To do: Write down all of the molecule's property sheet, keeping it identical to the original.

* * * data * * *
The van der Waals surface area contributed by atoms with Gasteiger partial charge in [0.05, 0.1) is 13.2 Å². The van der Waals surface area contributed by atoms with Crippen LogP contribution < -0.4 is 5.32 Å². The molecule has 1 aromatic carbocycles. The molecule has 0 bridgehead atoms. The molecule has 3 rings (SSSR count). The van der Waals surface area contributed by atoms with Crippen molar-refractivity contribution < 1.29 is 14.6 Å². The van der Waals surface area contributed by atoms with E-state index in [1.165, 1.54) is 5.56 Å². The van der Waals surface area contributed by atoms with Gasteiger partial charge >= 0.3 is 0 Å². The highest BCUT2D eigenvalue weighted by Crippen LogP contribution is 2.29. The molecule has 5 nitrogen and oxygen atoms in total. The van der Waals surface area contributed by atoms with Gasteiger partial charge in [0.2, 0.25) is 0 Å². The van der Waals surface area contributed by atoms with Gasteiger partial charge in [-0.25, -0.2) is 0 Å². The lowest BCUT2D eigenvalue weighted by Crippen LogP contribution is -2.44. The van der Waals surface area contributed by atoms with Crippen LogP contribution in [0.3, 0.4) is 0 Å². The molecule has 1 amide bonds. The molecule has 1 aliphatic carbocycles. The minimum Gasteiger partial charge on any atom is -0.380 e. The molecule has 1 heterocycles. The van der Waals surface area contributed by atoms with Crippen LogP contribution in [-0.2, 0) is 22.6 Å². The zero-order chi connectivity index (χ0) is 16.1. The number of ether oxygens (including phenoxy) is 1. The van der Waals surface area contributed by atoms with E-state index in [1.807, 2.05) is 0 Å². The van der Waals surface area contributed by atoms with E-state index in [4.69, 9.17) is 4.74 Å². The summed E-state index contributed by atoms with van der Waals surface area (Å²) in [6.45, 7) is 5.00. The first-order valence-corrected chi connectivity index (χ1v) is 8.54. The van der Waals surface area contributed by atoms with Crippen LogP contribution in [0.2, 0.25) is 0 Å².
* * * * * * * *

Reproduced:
The van der Waals surface area contributed by atoms with Gasteiger partial charge in [0.05, 0.1) is 13.2 Å². The van der Waals surface area contributed by atoms with Crippen LogP contribution < -0.4 is 5.32 Å². The molecule has 1 aromatic carbocycles. The molecule has 0 bridgehead atoms. The molecule has 3 rings (SSSR count). The van der Waals surface area contributed by atoms with Crippen molar-refractivity contribution < 1.29 is 14.6 Å². The van der Waals surface area contributed by atoms with E-state index in [1.165, 1.54) is 5.56 Å². The van der Waals surface area contributed by atoms with Gasteiger partial charge >= 0.3 is 0 Å². The highest BCUT2D eigenvalue weighted by Crippen LogP contribution is 2.29. The molecule has 5 nitrogen and oxygen atoms in total. The van der Waals surface area contributed by atoms with Gasteiger partial charge in [0.2, 0.25) is 0 Å². The van der Waals surface area contributed by atoms with Gasteiger partial charge in [-0.25, -0.2) is 0 Å². The lowest BCUT2D eigenvalue weighted by Crippen LogP contribution is -2.44. The van der Waals surface area contributed by atoms with Crippen LogP contribution in [0.3, 0.4) is 0 Å². The molecule has 1 amide bonds. The molecule has 1 aliphatic carbocycles. The minimum Gasteiger partial charge on any atom is -0.380 e. The molecule has 1 heterocycles. The van der Waals surface area contributed by atoms with Crippen LogP contribution in [-0.2, 0) is 22.6 Å². The zero-order chi connectivity index (χ0) is 16.1. The number of ether oxygens (including phenoxy) is 1. The van der Waals surface area contributed by atoms with E-state index in [1.807, 2.05) is 0 Å². The van der Waals surface area contributed by atoms with E-state index in [4.69, 9.17) is 4.74 Å². The summed E-state index contributed by atoms with van der Waals surface area (Å²) in [6.45, 7) is 5.00. The first-order valence-corrected chi connectivity index (χ1v) is 8.54. The van der Waals surface area contributed by atoms with Crippen LogP contribution in [0.2, 0.25) is 0 Å².